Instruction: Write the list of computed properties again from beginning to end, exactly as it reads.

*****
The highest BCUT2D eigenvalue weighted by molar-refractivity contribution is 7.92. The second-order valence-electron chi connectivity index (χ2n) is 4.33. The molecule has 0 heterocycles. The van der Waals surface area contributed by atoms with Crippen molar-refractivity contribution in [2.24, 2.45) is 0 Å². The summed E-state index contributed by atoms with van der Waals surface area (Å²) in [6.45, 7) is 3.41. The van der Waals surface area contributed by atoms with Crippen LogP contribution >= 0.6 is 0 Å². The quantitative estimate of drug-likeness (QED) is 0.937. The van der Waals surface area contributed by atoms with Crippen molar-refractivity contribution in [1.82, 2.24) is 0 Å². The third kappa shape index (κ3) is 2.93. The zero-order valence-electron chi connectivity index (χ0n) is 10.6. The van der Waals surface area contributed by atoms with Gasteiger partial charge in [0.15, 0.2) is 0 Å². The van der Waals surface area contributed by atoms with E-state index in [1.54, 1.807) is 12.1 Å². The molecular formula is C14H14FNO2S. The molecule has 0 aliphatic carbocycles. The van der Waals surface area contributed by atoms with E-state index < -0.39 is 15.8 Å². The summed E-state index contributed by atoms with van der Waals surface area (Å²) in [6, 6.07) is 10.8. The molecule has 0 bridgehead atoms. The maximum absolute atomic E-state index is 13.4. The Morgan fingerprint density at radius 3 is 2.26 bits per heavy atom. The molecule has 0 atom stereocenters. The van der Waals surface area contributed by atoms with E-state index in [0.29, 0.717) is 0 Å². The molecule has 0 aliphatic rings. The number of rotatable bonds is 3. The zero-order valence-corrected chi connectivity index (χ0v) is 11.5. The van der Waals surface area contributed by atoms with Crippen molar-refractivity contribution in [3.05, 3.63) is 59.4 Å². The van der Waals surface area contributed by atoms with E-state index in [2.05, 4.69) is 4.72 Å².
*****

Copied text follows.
The highest BCUT2D eigenvalue weighted by molar-refractivity contribution is 7.92. The second-order valence-electron chi connectivity index (χ2n) is 4.33. The molecule has 0 heterocycles. The van der Waals surface area contributed by atoms with Crippen molar-refractivity contribution in [2.24, 2.45) is 0 Å². The summed E-state index contributed by atoms with van der Waals surface area (Å²) in [6.45, 7) is 3.41. The van der Waals surface area contributed by atoms with Crippen LogP contribution >= 0.6 is 0 Å². The quantitative estimate of drug-likeness (QED) is 0.937. The van der Waals surface area contributed by atoms with Crippen molar-refractivity contribution in [1.82, 2.24) is 0 Å². The third kappa shape index (κ3) is 2.93. The zero-order valence-electron chi connectivity index (χ0n) is 10.6. The van der Waals surface area contributed by atoms with Gasteiger partial charge in [0.15, 0.2) is 0 Å². The van der Waals surface area contributed by atoms with E-state index in [1.54, 1.807) is 12.1 Å². The molecular formula is C14H14FNO2S. The molecule has 0 aliphatic carbocycles. The van der Waals surface area contributed by atoms with E-state index < -0.39 is 15.8 Å². The summed E-state index contributed by atoms with van der Waals surface area (Å²) in [6, 6.07) is 10.8. The molecule has 0 bridgehead atoms. The maximum absolute atomic E-state index is 13.4. The Morgan fingerprint density at radius 3 is 2.26 bits per heavy atom. The molecule has 0 atom stereocenters. The van der Waals surface area contributed by atoms with E-state index in [0.29, 0.717) is 0 Å². The molecule has 0 aliphatic rings. The number of rotatable bonds is 3. The zero-order valence-corrected chi connectivity index (χ0v) is 11.5. The van der Waals surface area contributed by atoms with Crippen molar-refractivity contribution in [3.05, 3.63) is 59.4 Å². The van der Waals surface area contributed by atoms with E-state index in [2.05, 4.69) is 4.72 Å².